When you’re spending every single day talking to the people who are buying your product, you’re in a position to truly understand them in a way that’s incredibly valuable for the whole company.
And yet, you’ll hear frustrated sales people saying:
“Why won’t the product team build what I’m asking for?”
We’re not here to tell you how to make that happen, exactly – but we do want to help you to make those conversations less frustrating.
That starts with an understanding of how someone from sales and someone from product might think differently. While you’re mostly focused on making your number for this month or this quarter and deals from 6 months ago are a hazy memory, a product manager can spend each day living with the results of decisions that were made since the product was built, and having those impact what they can do now. Like this example from Melissa Perri, it may even have been something that came from sales. So if there feels like a general resistance to build something on request, don’t take it personally – that likely has something to do with it.
Now, you might be thinking “but it’s just this simple thing, surely that’s no big deal” and this can lead to uttering those fateful words:
“It would be quick to build though!”
Which feels like objection handling 101, but sadly has the opposite effect.
The thing is, development is a bit of an iceberg. For the few lines of code to add that simple thing you can see, under the surface there’s much more work to do. You might need to involve a designer if it changes a UX flow. Then you need to go through testing. Then, you need to make sure the customer-facing teams know it’s coming, make sure you have it covered in your help documentation, and write it up in your release notes. Depending where it is, you might need to change screenshots or videos in your marketing materials too.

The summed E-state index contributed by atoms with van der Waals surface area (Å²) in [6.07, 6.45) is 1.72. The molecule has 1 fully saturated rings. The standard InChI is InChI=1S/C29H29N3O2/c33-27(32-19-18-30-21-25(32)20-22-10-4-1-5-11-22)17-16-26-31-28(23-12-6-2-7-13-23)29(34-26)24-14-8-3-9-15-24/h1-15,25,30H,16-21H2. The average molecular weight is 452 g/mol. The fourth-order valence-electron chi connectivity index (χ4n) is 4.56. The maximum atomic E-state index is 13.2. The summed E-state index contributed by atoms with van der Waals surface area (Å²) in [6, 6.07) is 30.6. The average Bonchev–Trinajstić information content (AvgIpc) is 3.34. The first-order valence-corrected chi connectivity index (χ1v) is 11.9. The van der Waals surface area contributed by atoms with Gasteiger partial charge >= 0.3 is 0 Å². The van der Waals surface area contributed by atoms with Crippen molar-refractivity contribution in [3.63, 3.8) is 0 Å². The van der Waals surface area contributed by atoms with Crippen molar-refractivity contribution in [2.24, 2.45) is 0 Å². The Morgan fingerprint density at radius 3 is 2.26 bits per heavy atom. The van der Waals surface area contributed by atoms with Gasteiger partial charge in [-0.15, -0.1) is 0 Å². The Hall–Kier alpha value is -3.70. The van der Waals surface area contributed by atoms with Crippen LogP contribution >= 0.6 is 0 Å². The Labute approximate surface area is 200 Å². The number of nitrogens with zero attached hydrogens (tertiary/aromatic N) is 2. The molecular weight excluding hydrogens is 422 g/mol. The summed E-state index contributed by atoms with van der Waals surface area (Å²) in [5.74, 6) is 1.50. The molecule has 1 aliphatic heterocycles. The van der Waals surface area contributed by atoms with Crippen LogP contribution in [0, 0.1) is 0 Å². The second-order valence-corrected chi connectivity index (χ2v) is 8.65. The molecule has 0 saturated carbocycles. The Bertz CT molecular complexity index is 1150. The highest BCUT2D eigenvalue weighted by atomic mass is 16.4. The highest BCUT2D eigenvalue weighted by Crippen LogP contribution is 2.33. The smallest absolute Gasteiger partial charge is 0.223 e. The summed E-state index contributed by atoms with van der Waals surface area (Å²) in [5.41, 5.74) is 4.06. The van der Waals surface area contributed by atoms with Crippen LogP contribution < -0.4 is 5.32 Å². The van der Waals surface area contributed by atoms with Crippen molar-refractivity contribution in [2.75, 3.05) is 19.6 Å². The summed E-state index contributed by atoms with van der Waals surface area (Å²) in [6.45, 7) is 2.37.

So by only considering the effort to actually build it, you’re only considering a small part of all the work that needs to be done.
And since there’s a universal law that says you can never have enough people or hours in the day to build everything you want, the list of what does get built is always the subject of ruthless prioritisation and with a thousand other ‘quick wins’ waiting in the wings, something being simple or small isn’t going to earn it a spot.
So what does?
Well, you know how you hear people say “don’t bring me problems, bring me solutions”?
This is where you do the opposite.
Unless you’re in a professional services or custom software company, the aim is to build the thing that solves the most important problem to the majority of your target market. To do that, you can’t just compare features, or solutions. “Should we build X, or Y” often leads to comparing apples and oranges. You have to take it back to the why, and the who.
What impact does this have for which customers?
Let’s look at an example:
“We need to add a kanban view” is all about the solution.
“Development teams are looking for a way to visualise work in progress” tells you who is asking, and what they are trying to achieve. What if it happened that there was already a different method of visualising work in progress that’s in an upcoming release? If you came asking for kanban view and didn’t say who wanted it and what for, they might not be able to say “hey actually there’s a chance we’ll solve that problem in a different way” and now, you don’t even have to fight to get your request put on the list!
While it doesn’t always work out that way, you’ll always have more valuable conversations and build a better relationship with the product team that will serve you better in the long term than if you managed to get one thing added to the roadmap for that one deal.